Calvin Williams


The Rev. Calvin Williams was a well-known basket maker, religious exhorter and political leader of the Eastern Pequot Tribe.  Born the youngest child of Ammon and Mercy Williams circa 1831, Calvin married Amanda Nedson Douglas, widow of Charles Douglas, on February 25, 1869 in North Stonington, CT.  The couple lived on the Eastern Pequot reservation and Calvin very quickly rose to prominence in community, religious, and political affairs.  Williams was recognized both within and without the Pequot community “as an earnest religious worker”.  In addition to providing for the pastoral care of the Eastern Pequots and others, as early as the summer of 1873 Calvin Williams assumed a leadership role and began writing petitions on behalf of the tribe.  In June of that year, he drafted a remonstrance against a proposed land sale and successfully argued for the replacement of the state appointed overseer.  Williams remained active in the political affairs for the remainder of his life corresponding with state officials about tribal matters as late as 1905.

Calvin and Amanda Nedson Williams, maintained a small farm half-way up the rocky slopes of the Eastern Pequot Reservation in North Stonington, Connecticut.  The 1870 federal census indicates the couple had a fellow Pequot, George Hill, living in the household with them. A decade later, In a June 1,1880 agricultural census, the Williams farm was enumerated, described as consisting of 10 acres of tillage with the land, buildings and fencing valued at $800.00.   While relatively small when compared to other Connecticut farms at the time, it was the largest and most prosperous on the reservation and served as gathering place throughout the late nineteenth and early twentieth centuries.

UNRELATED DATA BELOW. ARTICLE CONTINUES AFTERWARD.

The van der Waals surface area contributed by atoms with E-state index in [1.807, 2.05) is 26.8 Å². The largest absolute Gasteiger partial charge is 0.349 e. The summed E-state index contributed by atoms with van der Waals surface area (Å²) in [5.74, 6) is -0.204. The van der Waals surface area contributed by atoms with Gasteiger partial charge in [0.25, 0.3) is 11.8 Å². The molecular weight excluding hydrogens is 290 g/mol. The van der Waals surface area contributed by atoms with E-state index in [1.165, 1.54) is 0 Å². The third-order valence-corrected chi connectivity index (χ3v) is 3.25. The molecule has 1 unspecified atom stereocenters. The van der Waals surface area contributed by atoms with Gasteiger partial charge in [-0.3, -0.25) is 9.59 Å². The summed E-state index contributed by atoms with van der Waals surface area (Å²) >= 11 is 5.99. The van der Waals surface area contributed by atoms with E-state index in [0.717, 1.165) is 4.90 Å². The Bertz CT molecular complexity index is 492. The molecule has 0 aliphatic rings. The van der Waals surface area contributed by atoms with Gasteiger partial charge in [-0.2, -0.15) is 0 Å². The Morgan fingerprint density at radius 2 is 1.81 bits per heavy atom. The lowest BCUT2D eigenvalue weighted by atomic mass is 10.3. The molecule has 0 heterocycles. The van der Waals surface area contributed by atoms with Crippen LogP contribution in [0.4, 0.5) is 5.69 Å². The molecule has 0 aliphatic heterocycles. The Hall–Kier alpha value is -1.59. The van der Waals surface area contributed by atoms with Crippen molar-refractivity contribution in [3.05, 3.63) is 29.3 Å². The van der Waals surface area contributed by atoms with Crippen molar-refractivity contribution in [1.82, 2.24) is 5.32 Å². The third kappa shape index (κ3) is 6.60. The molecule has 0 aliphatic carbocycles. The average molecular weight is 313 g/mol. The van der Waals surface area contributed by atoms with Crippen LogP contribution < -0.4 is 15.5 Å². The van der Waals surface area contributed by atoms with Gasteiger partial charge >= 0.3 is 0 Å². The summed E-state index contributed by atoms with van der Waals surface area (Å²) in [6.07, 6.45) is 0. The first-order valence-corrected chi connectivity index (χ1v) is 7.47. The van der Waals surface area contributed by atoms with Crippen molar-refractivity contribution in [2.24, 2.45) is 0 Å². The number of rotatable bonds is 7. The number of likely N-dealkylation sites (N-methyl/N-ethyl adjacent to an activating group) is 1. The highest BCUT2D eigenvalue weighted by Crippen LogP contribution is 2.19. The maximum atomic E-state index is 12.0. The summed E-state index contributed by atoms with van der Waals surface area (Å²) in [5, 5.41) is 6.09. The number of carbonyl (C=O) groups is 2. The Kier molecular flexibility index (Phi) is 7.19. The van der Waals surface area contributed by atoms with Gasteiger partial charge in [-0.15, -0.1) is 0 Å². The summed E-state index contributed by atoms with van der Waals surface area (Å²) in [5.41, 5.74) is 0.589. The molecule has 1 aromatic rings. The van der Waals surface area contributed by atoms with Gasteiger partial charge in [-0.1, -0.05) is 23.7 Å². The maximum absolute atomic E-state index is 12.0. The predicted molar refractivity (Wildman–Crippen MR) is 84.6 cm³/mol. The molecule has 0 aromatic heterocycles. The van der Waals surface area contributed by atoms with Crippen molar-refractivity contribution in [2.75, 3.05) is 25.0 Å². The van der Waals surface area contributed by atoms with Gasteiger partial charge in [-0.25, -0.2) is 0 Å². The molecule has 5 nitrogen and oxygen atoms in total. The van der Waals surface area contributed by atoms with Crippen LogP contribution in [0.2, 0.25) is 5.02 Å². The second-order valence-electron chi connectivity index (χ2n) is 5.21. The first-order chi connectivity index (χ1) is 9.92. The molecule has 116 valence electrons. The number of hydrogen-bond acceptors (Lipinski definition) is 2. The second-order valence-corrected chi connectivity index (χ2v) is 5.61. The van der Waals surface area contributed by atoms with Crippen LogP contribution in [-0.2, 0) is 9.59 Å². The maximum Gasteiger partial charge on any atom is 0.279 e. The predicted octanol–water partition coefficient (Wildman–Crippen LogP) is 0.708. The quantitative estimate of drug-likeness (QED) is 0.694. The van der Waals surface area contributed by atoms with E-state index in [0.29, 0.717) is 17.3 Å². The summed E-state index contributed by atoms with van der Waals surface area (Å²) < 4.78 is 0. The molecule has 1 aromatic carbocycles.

Calvin’s wife Amanda died April 25, 1889.  Less than two years later, on December 23, 1890, Calvin would marry another Eastern Pequot woman, Tamar Emeline Sebastian Swan, thirty years his junior.  Calvin, Liney, as she was known, and her daughter, Sarah, from a previous marriage, lived and worked the farmstead on the reservation. 

In addition to managing the farm, Calvin Williams would work for other local farmers and occasionally at the nearby silica mine. Williams also would make baskets for sale, working primarily with white oak, making market and clothes baskets. Both his wives were also skillful basket makers.  Several examples of Calvin and Amanda’s craft exist in museum collections to this day.

Calvin Williams died at his home on the reservation on July 8, 1913 and was buried two days later at White Hall Cemetery in Stonington, along the banks of the Mystic River.  He had been blind and in poor health for several years. 

Brown and Rose, Black Roots, p.441; Being an Indian in Connecticut, The Eastern Pequot Tribe of Connecticut’s Comments on the Proposed Findings of the Bureau of Acknowledgement and Recognition of March, 2000, pp.133-163; 1870 Federal Census for the Town of North Stonington, CT, Ancestry; 1880 Federal Census for the Town of North Stonington, CT, Ancestry;Agricultural Census. Town of North Stonington, CT 1850-1880, CSL;MacCurdy, Field Notes; Butler, Basket Makers, 41; Norwich Bulletin, July 12, 1913.

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